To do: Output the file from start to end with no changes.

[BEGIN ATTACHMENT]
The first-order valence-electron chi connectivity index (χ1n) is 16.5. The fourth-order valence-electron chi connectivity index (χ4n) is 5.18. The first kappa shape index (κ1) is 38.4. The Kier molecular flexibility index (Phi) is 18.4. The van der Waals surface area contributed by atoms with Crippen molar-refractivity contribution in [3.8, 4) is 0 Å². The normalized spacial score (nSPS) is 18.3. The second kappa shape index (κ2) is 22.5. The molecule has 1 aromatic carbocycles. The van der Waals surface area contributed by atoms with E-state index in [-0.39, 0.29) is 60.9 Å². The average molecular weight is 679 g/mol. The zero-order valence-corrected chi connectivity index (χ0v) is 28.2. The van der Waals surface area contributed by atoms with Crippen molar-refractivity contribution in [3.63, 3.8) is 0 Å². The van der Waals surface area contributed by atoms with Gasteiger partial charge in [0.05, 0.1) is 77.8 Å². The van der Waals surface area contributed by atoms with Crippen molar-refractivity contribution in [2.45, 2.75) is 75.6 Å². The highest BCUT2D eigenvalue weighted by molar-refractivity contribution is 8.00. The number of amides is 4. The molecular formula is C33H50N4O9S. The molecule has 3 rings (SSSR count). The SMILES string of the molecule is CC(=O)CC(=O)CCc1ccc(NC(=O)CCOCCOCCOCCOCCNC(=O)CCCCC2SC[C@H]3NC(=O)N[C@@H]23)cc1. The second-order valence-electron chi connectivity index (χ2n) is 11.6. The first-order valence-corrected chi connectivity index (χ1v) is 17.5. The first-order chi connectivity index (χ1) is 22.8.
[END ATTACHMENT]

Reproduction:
The first-order valence-electron chi connectivity index (χ1n) is 16.5. The fourth-order valence-electron chi connectivity index (χ4n) is 5.18. The first kappa shape index (κ1) is 38.4. The Kier molecular flexibility index (Phi) is 18.4. The van der Waals surface area contributed by atoms with Crippen molar-refractivity contribution in [3.8, 4) is 0 Å². The normalized spacial score (nSPS) is 18.3. The second kappa shape index (κ2) is 22.5. The molecule has 1 aromatic carbocycles. The van der Waals surface area contributed by atoms with E-state index in [-0.39, 0.29) is 60.9 Å². The average molecular weight is 679 g/mol. The zero-order valence-corrected chi connectivity index (χ0v) is 28.2. The van der Waals surface area contributed by atoms with Crippen molar-refractivity contribution in [3.63, 3.8) is 0 Å². The van der Waals surface area contributed by atoms with Gasteiger partial charge in [0.05, 0.1) is 77.8 Å². The van der Waals surface area contributed by atoms with Crippen molar-refractivity contribution in [2.45, 2.75) is 75.6 Å². The highest BCUT2D eigenvalue weighted by molar-refractivity contribution is 8.00. The number of amides is 4. The molecular formula is C33H50N4O9S. The molecule has 3 rings (SSSR count). The SMILES string of the molecule is CC(=O)CC(=O)CCc1ccc(NC(=O)CCOCCOCCOCCOCCNC(=O)CCCCC2SC[C@H]3NC(=O)N[C@@H]23)cc1. The second-order valence-electron chi connectivity index (χ2n) is 11.6. The first-order valence-corrected chi connectivity index (χ1v) is 17.5. The first-order chi connectivity index (χ1) is 22.8.